FROM OUR EXPERTS
The FDA issued a notice that one lot of hydrocodone bitartrate and acetaminophen tablets with a dosage of 10 mg/500 mg has been recalled because some of them may contain a higher dosage of acetaminophen.
The affected tablets were manufactured by Qualitest, a subsidiary of Endo Health Solutions, and are from Lot Number C1440512A, with an expiration date of 12/13. The tablets are approximately 16.51 mm in length, pink, capsule-shaped tablets, with "3600" debossed on one side of the tablet and "V" on the other.
Unintentional administration of tablets with increased acetaminophen content could result in liver toxicity, especially in patients on other acetaminophen containing medications, patients with liver dysfunction, or people who consume more than three alcoholic beverages a day.
If you are taking hydrocodone/acetaminophen in the 10/500 mg dosage and are not sure if your medication came from the recalled lot, check with your pharmacist.
Last week Zogenix, Inc., a pharmaceutical company that develops products for treating central nervous system disorders and pain, announced positive results from its pivotal Phase 3 efficacy study of Zohydro (hydrocodone bitartrate) extended-release capsules. Hydrocodone is an opioid pain reliever used to treat moderate to severe pain. Currently in the U.S., hydrocodone is only available in immediate-release form and is always combined with acetaminophen. The purpose of including acetaminophen with some opioid medications is to boost their pain-relieving effects. However, the problem with including acetaminophen in opioid medications is that too much acetaminophen over time can cause liver toxicity and damage. If Zohydro receives FDA approval, it could achieve two firsts:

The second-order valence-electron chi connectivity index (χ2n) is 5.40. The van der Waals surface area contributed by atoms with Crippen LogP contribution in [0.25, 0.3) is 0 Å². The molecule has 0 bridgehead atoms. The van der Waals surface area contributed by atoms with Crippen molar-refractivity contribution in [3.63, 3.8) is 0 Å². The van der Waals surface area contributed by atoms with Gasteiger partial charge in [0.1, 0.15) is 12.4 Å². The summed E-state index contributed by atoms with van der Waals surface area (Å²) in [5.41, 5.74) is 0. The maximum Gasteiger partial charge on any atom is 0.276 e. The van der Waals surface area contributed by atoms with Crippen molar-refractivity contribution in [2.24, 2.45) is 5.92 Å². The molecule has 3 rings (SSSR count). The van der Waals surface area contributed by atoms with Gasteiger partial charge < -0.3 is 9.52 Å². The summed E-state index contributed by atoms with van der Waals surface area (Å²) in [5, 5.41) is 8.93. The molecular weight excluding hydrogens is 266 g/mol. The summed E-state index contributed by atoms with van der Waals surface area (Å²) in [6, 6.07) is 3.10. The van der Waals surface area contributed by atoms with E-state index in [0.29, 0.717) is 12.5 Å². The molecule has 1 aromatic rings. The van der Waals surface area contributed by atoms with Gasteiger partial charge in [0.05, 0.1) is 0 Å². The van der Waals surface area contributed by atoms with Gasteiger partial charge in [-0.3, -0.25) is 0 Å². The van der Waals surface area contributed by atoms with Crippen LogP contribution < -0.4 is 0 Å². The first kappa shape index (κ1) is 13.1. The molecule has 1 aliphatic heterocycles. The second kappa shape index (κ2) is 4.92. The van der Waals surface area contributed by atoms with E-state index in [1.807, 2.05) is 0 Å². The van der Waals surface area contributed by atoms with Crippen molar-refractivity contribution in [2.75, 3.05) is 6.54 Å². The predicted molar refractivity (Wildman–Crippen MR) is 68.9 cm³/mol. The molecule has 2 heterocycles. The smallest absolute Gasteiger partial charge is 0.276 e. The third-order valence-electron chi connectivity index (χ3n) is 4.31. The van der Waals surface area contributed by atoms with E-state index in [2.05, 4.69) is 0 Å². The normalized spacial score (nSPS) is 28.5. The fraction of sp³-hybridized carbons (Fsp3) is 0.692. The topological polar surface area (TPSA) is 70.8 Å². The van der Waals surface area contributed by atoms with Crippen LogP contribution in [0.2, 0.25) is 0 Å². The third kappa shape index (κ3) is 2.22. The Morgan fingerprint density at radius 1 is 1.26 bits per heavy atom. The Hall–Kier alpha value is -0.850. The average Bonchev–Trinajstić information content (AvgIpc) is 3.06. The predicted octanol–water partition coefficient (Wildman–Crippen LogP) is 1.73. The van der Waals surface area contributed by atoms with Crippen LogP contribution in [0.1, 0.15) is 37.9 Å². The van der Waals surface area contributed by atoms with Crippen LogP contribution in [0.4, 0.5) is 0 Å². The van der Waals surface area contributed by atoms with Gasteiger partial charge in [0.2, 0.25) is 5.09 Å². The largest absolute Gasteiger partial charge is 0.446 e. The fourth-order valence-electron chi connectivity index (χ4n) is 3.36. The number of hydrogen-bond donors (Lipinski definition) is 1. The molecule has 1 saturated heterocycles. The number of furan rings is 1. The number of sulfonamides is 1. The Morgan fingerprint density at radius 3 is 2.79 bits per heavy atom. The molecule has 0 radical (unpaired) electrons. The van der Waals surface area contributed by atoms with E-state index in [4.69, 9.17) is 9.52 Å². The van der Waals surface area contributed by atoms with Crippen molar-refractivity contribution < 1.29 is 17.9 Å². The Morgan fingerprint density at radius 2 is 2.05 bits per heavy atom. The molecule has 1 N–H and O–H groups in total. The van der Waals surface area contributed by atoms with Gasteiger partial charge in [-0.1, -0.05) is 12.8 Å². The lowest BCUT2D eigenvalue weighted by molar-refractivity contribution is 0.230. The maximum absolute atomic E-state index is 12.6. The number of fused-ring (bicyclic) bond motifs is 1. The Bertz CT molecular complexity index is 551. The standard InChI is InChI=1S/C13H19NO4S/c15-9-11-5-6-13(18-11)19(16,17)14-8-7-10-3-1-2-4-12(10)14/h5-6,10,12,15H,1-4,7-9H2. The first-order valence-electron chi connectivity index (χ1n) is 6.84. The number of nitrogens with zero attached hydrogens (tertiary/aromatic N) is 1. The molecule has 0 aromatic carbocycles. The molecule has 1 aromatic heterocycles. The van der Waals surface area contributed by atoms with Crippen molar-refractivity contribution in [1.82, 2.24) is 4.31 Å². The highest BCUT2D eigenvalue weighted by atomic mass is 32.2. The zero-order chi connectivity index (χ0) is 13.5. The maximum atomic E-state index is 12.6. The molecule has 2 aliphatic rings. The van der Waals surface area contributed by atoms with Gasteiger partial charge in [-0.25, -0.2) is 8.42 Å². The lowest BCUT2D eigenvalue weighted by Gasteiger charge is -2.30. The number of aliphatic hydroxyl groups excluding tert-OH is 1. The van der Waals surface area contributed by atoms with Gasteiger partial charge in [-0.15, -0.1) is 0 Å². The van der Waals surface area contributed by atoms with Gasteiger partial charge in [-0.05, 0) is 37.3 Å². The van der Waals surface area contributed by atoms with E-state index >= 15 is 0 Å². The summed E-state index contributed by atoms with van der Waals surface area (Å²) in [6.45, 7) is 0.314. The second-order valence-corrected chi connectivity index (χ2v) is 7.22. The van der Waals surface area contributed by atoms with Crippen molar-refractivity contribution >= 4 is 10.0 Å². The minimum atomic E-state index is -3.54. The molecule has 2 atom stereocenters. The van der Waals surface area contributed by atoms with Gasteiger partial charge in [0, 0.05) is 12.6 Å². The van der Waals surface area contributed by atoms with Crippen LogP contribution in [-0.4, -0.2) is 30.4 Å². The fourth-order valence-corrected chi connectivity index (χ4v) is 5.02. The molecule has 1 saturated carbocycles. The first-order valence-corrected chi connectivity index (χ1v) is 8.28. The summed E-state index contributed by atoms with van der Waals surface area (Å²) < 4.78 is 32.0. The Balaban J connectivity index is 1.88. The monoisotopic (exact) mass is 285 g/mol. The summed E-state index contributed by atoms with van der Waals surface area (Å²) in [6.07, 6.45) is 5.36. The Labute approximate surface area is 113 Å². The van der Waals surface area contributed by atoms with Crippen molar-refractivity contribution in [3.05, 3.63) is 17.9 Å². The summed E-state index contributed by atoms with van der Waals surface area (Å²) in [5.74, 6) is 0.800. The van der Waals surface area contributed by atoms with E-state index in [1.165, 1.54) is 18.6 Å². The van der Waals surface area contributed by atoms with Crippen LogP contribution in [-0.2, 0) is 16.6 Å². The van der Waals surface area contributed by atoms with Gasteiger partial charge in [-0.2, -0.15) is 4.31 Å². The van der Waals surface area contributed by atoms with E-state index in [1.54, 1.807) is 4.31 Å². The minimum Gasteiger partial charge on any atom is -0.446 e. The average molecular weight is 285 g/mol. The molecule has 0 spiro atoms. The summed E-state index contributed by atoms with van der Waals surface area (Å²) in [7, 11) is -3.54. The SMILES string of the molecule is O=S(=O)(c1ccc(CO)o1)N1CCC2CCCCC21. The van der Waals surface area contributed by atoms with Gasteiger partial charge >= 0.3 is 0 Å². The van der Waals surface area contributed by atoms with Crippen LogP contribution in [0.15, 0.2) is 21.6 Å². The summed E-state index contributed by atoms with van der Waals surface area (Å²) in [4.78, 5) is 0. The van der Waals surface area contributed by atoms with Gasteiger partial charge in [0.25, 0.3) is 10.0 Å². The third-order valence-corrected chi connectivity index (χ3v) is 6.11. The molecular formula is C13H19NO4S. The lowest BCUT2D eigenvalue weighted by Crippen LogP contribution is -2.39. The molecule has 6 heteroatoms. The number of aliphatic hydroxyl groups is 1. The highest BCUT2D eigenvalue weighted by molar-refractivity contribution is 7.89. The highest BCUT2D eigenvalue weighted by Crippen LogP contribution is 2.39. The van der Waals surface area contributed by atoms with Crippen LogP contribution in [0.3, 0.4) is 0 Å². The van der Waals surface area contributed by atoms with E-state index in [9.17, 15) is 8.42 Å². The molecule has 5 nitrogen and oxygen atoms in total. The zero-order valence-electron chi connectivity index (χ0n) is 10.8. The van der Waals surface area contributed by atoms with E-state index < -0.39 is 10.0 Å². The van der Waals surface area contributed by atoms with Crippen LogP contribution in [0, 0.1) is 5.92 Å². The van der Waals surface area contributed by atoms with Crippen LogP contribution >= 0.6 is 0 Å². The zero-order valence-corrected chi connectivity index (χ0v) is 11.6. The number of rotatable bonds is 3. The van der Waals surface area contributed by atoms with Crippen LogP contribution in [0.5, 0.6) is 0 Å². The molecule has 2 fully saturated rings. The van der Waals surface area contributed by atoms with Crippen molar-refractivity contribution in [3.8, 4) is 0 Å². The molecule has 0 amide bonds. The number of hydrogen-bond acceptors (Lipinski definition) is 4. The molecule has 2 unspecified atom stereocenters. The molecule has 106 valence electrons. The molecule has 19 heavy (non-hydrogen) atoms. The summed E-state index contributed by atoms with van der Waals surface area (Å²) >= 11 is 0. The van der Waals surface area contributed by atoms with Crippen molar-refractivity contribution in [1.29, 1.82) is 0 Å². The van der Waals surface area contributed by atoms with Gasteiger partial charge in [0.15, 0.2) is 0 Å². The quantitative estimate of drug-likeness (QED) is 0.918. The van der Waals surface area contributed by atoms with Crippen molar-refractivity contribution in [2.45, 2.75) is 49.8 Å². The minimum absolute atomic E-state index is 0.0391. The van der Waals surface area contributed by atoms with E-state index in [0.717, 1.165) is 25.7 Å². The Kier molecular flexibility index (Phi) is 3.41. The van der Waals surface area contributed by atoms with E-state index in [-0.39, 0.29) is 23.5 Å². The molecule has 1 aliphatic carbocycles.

The first extended-release hydrocodone treatment, which is better for the treatment of chronic round-the-clock pain. (It would provide 12-hour pain relief rather than the 4 t...
Definition Hydrocodone and acetaminophen overdose occurs when someone accidentally or intentionally takes more than the normal or recommended amount of a painkiller containing both the opioid medication, hydrocodone, and acetaminophen (Tylenol). This is for information only and not for use in the treatment or management of an actual poison exposure. If you have an exposure, you should call your local emergency number (such as 911) or the National Poison Control Center at 1-800-222-1222. Alternative Names Lorcet overdose; Lortab overdose Poisonous Ingredient Acetaminophen (Tylenol) Hydrocodone (narcotic) Where Found Acetaminophen with hydrocodone is the main ingredient in many prescription painkillers, including: Anexsia Anolor DH Lortab Lorcet Norco Vicodin Zydone Note: This list may not include all sources of hydrocodone and acetaminophen.
You should know
Answers to your question are meant to provide general health information but should not replace medical advice you receive from a doctor. No answers should be viewed as a diagnosis or recommended treatment for a condition. Content posted by community members does not necessarily reflect the views of Remedy Health Media, which also reserves the right to remove material deemed inappropriate.